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Home > Blog > Insurance Defense > Fifth Circuit Reverses Important Insurance Defense Decision, Opening The Door to Insurers Having Duty to Defend Based On Fraudulent Petitions

Fifth Circuit Reverses Important Insurance Defense Decision, Opening The Door to Insurers Having Duty to Defend Based On Fraudulent Petitions


After ruling on a different issue in the same case almost one year ago, in late July, the Fifth Circuit Court of Appeals made a very important insurance coverage decision by ruling in favor of appellants and reversing the United States District Court for the Northern District of Texas’ decision in favor of the insurer, State Farm. Specifically, the Court found that Texas law required State Farm to defend the insured in a negligence case brought against them, in spite of the given policy exclusions.

Below, we discuss the details of the case and decision, which could very well open the door to those seeking coverage to purposely continue to amend their complaint until it contains allegations that fit within the “four corners” of the policy.

The Case

The case involved a child who died while riding an ATV at his grandparents’ house (the insureds), and whose mother then sued the grandparents. The child’s grandparents then asked State Farm to defend and indemnify them in the lawsuit under their homeowner’s insurance policy, which required State Farm to provide a defense against a lawsuit brought against the insured for damages caused by an accident that results in bodily injury. State Farm argued that it had no duty to defend or indemnify for two reasons:

  • The motor vehicle exclusion, which exempts coverage of bodily injury arising due to a motor vehicle – including an ATV – loaned to or operated by the insured if used off of the insured’s property (where extrinsic evidence challenged appellants’ claim that the accident occurred on the insured’s’ property); and
  • The insured exclusion, which exempts coverage for bodily injury for the policyholders and, if residents of their household, their relatives, and/or anyone else under the age of 21 under their care (where extrinsic evidence challenged appellants’ claim that the child did not live with his grandparents, the insureds).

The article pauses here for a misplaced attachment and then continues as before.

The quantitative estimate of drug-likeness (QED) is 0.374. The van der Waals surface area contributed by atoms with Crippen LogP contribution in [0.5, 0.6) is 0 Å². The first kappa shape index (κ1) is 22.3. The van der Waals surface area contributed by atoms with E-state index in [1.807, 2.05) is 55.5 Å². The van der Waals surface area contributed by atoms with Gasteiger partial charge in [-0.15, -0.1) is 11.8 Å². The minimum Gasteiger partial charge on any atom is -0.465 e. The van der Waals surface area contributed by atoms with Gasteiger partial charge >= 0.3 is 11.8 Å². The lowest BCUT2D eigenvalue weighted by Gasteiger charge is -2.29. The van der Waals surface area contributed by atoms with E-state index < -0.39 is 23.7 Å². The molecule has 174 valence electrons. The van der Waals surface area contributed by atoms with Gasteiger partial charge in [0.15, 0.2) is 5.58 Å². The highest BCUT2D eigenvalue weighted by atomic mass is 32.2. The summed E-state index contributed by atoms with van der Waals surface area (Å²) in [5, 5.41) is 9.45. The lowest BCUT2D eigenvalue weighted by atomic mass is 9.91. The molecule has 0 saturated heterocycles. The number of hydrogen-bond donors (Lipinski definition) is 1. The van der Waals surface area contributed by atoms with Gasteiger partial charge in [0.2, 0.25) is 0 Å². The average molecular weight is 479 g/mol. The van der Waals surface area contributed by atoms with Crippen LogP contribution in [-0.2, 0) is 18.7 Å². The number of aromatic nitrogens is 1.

District Court: Extrinsic Evidence Is Necessary to Prove Groundless Claim

State Farm won at the District Court level after the court concluded that the allegations were groundless due to the exceptions in the policy. The District Court also ruled that, in spite of the eight corners rule, (which dictates that the only two documents relevant to a duty-to-defend inquiry are the petition and the policy), extrinsic evidence (regarding where the accident occurred and where the child lived) had to be admissible in order to make this determination. In other words, the court found that the eight corners rule does not apply if a policy does not include language requiring the insurer to defend all actions brought against the insurer, including those that could be false, fraudulent, or groundless.

Fifth Circuit Reverses: Exceptions to The Eight Corners Rule Are Impermissible Under Texas Law

However, the Fifth Circuit disagreed, indicating that, according to the Supreme Court of Texas, the policy language exception to the eight corners rule is impermissible under Texas law, therefore, if the underlying pleading alleges facts that may fall within the scope of coverage, the insurer has an automatic duty to defend (even if, as in this case, the pleading did not allege these facts until the third amended complaint). The court discusses the fact that the third amended complaint alleges facts that possibly implicate coverage under the policy because they indicate that the ATV was ridden on the insured’s property and the child resided with a different grandparent and his mother. The court also pointed out that the Texas Supreme Court has also instructed the courts to resolve any doubt concerning the duty to defend in favor of the duty.

If You Are an Insurer Concerned About Groundless and/or Potentially Fraudulent Claims, Contact Our Experienced Texas Insurance Defense Lawyers

In part due to the eight corners rule, insurance companies are limited in what evidence they can present in court, and require especially effective and experienced defense representation in order to ensure that they are not left defending groundless claims, which some argue constitute fraud if evidence exists refuting them. Contact our Brownsville insurance coverage attorneys at Colvin, Saenz, Rodriguez & Kennamer, L.L.P. today to find out more.




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